Spring Term CMHC Student Blog No. 3
By: Chrissy Holm, EdD-CMHC, SP specialization student
In this blog post, Chrissy Holm, EdD-CMHC, SP specialization student details three mindfulness practices that can improve your ability to lead others, as well as yourself during times of stress or discomfort.
Mindfulness is the ability to remain in the present moment without judgement and to be fully aware of where and what you are doing without overreacting or becoming overwhelmed. It’s an approach to one’s current experience with curiosity and openness that creates space between stimulus and response. An example I love to use with clients is to envision a spider in your hand. Your initial reaction may be to shake your hand to quickly release the spider, scream or smash it. This can sometimes feel similar to how we respond to stress or discomfort. Get it away! Is it gone yet? However, before slinging the spider in another direction, what if you took a breath, slowed down, stayed completely still and began to look at the spider with curiosity? How many legs does she have? How many eyes? Is she hairy? Maybe she has a name? Suddenly, the circumstances are transformed and you begin to want to lean in and find out more about this spider.
Similarly, by doing this, we can change the relationship we have with our thoughts, feelings and sensations, to be more responsive and less habitual or reactive. You can train yourself to move toward challenge or stress instead of away. There are many ways to practice mindfulness and across many contexts. Mindful eating, mindfulness meditation, showing up mindfully in relationships, spending time in nature, etc. are all great ways in which you can train your brain to slow down and lean in.
I’d like to recommend three mindfulness practices that can help you become a better leader by not only managing your own stress, but assisting others as well.
1. Daily gratitude
2. “Zen Ten”
3. Belly breathing
Below are specific recommendations as well as an explanation of how these practices can affect your leadership skills.
1. Daily gratitude – Write down three things you are grateful for and why. Practicing gratitude improves resiliency and increases optimism. Human beings naturally focus on the negative as a survival mechanism. It’s better to focus on the tiger (king) coming after you than the beautiful butterfly in the air if you want to live to see another day. However, when we focus on perceived threats, we narrow our scope of vision and inherently shut down our ability to be flexible and creative. However, when you lead with gratitude, this positive perspective broadens your view and affords more creativity, growth, adaptability, etc. that is necessary for the types of stressors we face today.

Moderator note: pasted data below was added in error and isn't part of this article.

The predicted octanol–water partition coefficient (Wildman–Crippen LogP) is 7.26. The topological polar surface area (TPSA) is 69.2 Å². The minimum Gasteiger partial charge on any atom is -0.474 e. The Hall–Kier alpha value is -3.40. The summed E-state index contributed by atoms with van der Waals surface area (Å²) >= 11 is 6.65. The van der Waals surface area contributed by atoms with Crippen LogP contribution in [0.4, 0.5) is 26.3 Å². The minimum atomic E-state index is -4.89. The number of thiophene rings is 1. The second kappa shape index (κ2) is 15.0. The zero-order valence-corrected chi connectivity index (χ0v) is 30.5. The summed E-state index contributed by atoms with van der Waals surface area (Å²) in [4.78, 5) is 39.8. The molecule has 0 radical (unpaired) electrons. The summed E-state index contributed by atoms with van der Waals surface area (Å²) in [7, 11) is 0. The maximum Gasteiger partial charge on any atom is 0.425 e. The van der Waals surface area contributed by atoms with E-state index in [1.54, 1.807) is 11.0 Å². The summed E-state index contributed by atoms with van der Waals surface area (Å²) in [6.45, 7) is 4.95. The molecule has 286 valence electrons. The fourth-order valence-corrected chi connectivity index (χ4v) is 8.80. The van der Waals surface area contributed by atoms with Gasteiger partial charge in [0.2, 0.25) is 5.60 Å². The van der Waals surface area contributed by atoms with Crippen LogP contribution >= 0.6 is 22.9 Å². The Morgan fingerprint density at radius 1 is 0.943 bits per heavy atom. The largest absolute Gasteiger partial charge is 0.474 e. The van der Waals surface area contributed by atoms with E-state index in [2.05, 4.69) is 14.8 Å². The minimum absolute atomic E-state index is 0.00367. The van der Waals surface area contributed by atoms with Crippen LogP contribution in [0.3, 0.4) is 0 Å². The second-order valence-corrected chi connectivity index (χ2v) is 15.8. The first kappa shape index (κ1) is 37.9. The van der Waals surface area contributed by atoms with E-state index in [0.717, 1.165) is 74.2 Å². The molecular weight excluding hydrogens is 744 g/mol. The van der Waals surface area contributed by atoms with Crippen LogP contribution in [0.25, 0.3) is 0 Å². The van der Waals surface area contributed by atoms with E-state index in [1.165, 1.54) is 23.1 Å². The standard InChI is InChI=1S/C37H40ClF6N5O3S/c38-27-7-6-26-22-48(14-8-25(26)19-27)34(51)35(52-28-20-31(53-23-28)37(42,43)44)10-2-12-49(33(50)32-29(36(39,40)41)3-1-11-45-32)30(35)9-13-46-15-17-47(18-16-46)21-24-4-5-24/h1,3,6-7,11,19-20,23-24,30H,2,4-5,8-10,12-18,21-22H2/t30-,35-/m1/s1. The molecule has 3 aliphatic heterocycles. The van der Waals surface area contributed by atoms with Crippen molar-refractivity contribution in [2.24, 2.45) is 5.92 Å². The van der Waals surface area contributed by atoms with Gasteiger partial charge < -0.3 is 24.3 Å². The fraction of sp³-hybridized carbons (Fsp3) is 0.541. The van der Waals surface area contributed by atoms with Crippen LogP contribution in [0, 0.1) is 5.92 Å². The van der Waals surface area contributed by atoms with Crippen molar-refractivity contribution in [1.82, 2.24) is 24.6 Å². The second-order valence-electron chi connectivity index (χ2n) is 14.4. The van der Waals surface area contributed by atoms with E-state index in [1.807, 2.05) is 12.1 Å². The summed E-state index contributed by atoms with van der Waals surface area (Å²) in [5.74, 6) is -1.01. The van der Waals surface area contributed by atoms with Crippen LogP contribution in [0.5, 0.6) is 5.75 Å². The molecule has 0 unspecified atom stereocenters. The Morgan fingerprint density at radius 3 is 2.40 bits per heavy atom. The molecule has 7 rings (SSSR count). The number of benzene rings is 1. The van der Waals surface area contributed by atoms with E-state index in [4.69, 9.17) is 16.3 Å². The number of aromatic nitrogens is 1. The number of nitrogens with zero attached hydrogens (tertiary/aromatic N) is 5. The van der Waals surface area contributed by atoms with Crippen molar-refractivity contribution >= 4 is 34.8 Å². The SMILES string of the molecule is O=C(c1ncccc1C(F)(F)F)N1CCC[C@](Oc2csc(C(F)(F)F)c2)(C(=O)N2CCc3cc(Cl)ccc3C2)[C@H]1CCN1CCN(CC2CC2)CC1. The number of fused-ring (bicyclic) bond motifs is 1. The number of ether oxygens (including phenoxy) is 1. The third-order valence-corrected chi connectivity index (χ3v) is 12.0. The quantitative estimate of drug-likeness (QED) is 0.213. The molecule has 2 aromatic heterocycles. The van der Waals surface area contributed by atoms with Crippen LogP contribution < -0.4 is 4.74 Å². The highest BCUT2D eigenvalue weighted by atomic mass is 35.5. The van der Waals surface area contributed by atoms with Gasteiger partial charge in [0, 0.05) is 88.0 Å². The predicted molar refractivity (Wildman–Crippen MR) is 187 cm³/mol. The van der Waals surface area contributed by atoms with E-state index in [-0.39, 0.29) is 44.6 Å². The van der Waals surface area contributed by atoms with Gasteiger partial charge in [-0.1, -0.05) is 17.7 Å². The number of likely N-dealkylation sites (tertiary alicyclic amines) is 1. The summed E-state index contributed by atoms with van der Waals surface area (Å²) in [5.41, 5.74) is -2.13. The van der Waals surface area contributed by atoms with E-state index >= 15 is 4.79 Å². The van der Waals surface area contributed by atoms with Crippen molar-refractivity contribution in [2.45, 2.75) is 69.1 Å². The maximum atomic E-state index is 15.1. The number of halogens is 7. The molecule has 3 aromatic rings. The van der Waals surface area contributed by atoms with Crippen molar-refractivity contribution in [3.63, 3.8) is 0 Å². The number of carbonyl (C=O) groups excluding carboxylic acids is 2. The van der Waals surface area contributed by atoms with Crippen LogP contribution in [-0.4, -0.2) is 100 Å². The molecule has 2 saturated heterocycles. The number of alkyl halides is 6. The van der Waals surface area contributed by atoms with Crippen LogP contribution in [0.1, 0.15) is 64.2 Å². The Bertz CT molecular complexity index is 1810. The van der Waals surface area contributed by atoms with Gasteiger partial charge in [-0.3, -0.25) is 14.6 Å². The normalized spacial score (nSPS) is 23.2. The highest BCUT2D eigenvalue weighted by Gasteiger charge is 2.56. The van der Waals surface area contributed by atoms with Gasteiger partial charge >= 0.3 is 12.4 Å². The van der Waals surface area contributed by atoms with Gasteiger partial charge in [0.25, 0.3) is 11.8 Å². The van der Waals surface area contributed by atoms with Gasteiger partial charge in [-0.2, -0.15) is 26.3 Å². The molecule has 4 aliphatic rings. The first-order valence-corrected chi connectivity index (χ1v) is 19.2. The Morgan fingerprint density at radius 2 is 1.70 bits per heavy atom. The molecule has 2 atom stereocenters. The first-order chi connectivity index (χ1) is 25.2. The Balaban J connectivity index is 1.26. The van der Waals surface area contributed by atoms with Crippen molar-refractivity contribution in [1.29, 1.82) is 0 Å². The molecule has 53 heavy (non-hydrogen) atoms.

2. Take a “Zen Ten”- 10-minute meditation both morning and night. Spending 10 minutes to sit still and focus on your breathing regulates emotions and slows down overactive cognitive processing. If you’re feeling anxious, frustrated, disappointed or confused, these are all “intense emotions” and can signal to your body that you are stressed. When you can release that emotional tension, and simply notice it without judgment, it diffuses and becomes less powerful and controlling of your mind and behavior. As a leader, it is important to show up open, able to take in new information as it unfolds, and make thoughtful decisions when needed. At night, a Zen Ten also helps promote restful sleep by slowing down the mind in a similar fashion. Some mindfulness meditation apps I would recommend are Calm, Headspace and Insight Timer.
3. Belly/Diaphragmatic breathing for two to three minutes – This kind of breathingquickly decreases stress by breathing down into your stomach, expanding out on your inhale and contracting your stomach in on your exhale. This method of breathing stimulates the vagus nerve to slow down your heart rate by engaging your parasympathetic nervous system. Chronic stress can decrease immunity. If you want to have the longevity necessary to lead throughout many seasons of stress, then it’s important to keep chronic stress levels low. This type of breathing down-regulates the fight-or-flight stress response and allows you to return to baseline functioning.
Again, there are many ways to practice mindfulness, and it’s important to find which exercise works best for you. Choose one, choose them all, but create a routine of a daily mindfulness practice to gain the most benefit for your brain and body. Similar to how you build muscle in the gym, it’s important to get the reps in; if you don’t use it, you lose it.